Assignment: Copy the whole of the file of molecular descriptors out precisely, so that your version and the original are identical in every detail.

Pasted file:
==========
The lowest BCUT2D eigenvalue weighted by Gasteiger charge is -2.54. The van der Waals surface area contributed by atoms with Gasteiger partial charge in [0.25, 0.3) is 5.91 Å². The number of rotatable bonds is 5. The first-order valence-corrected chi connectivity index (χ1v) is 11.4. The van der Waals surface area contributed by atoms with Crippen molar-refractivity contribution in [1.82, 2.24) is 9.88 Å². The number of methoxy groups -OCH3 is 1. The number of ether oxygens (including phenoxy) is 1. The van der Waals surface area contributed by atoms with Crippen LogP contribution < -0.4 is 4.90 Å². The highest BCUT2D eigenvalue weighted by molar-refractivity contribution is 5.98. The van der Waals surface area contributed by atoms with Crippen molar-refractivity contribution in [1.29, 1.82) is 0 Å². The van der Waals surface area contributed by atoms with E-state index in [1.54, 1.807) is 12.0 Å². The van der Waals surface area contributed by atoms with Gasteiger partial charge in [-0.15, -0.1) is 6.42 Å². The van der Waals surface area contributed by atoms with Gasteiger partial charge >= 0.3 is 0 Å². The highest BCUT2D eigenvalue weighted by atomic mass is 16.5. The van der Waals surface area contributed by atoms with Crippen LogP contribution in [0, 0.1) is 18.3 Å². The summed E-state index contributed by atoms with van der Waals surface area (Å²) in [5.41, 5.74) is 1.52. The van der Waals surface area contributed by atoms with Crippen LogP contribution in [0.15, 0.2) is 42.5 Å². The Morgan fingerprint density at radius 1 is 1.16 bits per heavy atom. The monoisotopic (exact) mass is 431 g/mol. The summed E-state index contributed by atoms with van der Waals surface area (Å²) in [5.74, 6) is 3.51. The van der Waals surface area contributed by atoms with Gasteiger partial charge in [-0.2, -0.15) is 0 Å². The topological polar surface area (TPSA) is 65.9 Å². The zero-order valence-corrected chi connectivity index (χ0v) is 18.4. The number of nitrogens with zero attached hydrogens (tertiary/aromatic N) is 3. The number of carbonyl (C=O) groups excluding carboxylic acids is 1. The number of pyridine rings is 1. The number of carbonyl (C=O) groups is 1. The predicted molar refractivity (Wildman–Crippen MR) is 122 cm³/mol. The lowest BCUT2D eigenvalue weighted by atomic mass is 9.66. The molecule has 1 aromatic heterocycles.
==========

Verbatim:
The lowest BCUT2D eigenvalue weighted by Gasteiger charge is -2.54. The van der Waals surface area contributed by atoms with Gasteiger partial charge in [0.25, 0.3) is 5.91 Å². The number of rotatable bonds is 5. The first-order valence-corrected chi connectivity index (χ1v) is 11.4. The van der Waals surface area contributed by atoms with Crippen molar-refractivity contribution in [1.82, 2.24) is 9.88 Å². The number of methoxy groups -OCH3 is 1. The number of ether oxygens (including phenoxy) is 1. The van der Waals surface area contributed by atoms with Crippen LogP contribution < -0.4 is 4.90 Å². The highest BCUT2D eigenvalue weighted by molar-refractivity contribution is 5.98. The van der Waals surface area contributed by atoms with Crippen molar-refractivity contribution in [1.29, 1.82) is 0 Å². The van der Waals surface area contributed by atoms with E-state index in [1.54, 1.807) is 12.0 Å². The van der Waals surface area contributed by atoms with Gasteiger partial charge in [-0.15, -0.1) is 6.42 Å². The van der Waals surface area contributed by atoms with Gasteiger partial charge >= 0.3 is 0 Å². The highest BCUT2D eigenvalue weighted by atomic mass is 16.5. The van der Waals surface area contributed by atoms with Crippen LogP contribution in [0, 0.1) is 18.3 Å². The summed E-state index contributed by atoms with van der Waals surface area (Å²) in [5.41, 5.74) is 1.52. The van der Waals surface area contributed by atoms with Crippen LogP contribution in [0.15, 0.2) is 42.5 Å². The Morgan fingerprint density at radius 1 is 1.16 bits per heavy atom. The monoisotopic (exact) mass is 431 g/mol. The summed E-state index contributed by atoms with van der Waals surface area (Å²) in [5.74, 6) is 3.51. The van der Waals surface area contributed by atoms with Gasteiger partial charge in [-0.2, -0.15) is 0 Å². The topological polar surface area (TPSA) is 65.9 Å². The zero-order valence-corrected chi connectivity index (χ0v) is 18.4. The number of nitrogens with zero attached hydrogens (tertiary/aromatic N) is 3. The number of carbonyl (C=O) groups excluding carboxylic acids is 1. The number of pyridine rings is 1. The number of carbonyl (C=O) groups is 1. The predicted molar refractivity (Wildman–Crippen MR) is 122 cm³/mol. The lowest BCUT2D eigenvalue weighted by atomic mass is 9.66. The molecule has 1 aromatic heterocycles.